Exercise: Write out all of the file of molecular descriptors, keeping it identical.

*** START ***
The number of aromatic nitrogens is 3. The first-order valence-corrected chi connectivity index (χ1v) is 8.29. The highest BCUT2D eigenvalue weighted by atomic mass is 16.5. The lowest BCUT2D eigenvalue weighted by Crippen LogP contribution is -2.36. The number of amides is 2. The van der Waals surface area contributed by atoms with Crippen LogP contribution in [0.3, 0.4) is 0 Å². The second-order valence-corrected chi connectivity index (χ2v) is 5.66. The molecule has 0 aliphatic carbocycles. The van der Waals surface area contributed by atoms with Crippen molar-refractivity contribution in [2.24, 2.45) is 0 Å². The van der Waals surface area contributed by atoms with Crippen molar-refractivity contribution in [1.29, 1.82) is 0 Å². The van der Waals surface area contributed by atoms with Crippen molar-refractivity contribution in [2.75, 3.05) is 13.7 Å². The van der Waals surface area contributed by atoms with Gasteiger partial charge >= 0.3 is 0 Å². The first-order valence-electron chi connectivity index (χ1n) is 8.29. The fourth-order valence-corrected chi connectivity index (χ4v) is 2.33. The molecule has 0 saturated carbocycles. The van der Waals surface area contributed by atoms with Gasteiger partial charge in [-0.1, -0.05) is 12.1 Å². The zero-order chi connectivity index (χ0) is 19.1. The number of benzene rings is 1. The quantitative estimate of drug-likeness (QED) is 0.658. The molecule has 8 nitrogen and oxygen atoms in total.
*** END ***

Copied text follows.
The number of aromatic nitrogens is 3. The first-order valence-corrected chi connectivity index (χ1v) is 8.29. The highest BCUT2D eigenvalue weighted by atomic mass is 16.5. The lowest BCUT2D eigenvalue weighted by Crippen LogP contribution is -2.36. The number of amides is 2. The van der Waals surface area contributed by atoms with Crippen LogP contribution in [0.3, 0.4) is 0 Å². The second-order valence-corrected chi connectivity index (χ2v) is 5.66. The molecule has 0 aliphatic carbocycles. The van der Waals surface area contributed by atoms with Crippen molar-refractivity contribution in [2.24, 2.45) is 0 Å². The van der Waals surface area contributed by atoms with Crippen molar-refractivity contribution in [1.29, 1.82) is 0 Å². The van der Waals surface area contributed by atoms with Crippen molar-refractivity contribution in [2.75, 3.05) is 13.7 Å². The van der Waals surface area contributed by atoms with Gasteiger partial charge >= 0.3 is 0 Å². The first-order valence-electron chi connectivity index (χ1n) is 8.29. The fourth-order valence-corrected chi connectivity index (χ4v) is 2.33. The molecule has 0 saturated carbocycles. The van der Waals surface area contributed by atoms with Gasteiger partial charge in [-0.1, -0.05) is 12.1 Å². The zero-order chi connectivity index (χ0) is 19.1. The number of benzene rings is 1. The quantitative estimate of drug-likeness (QED) is 0.658. The molecule has 8 nitrogen and oxygen atoms in total.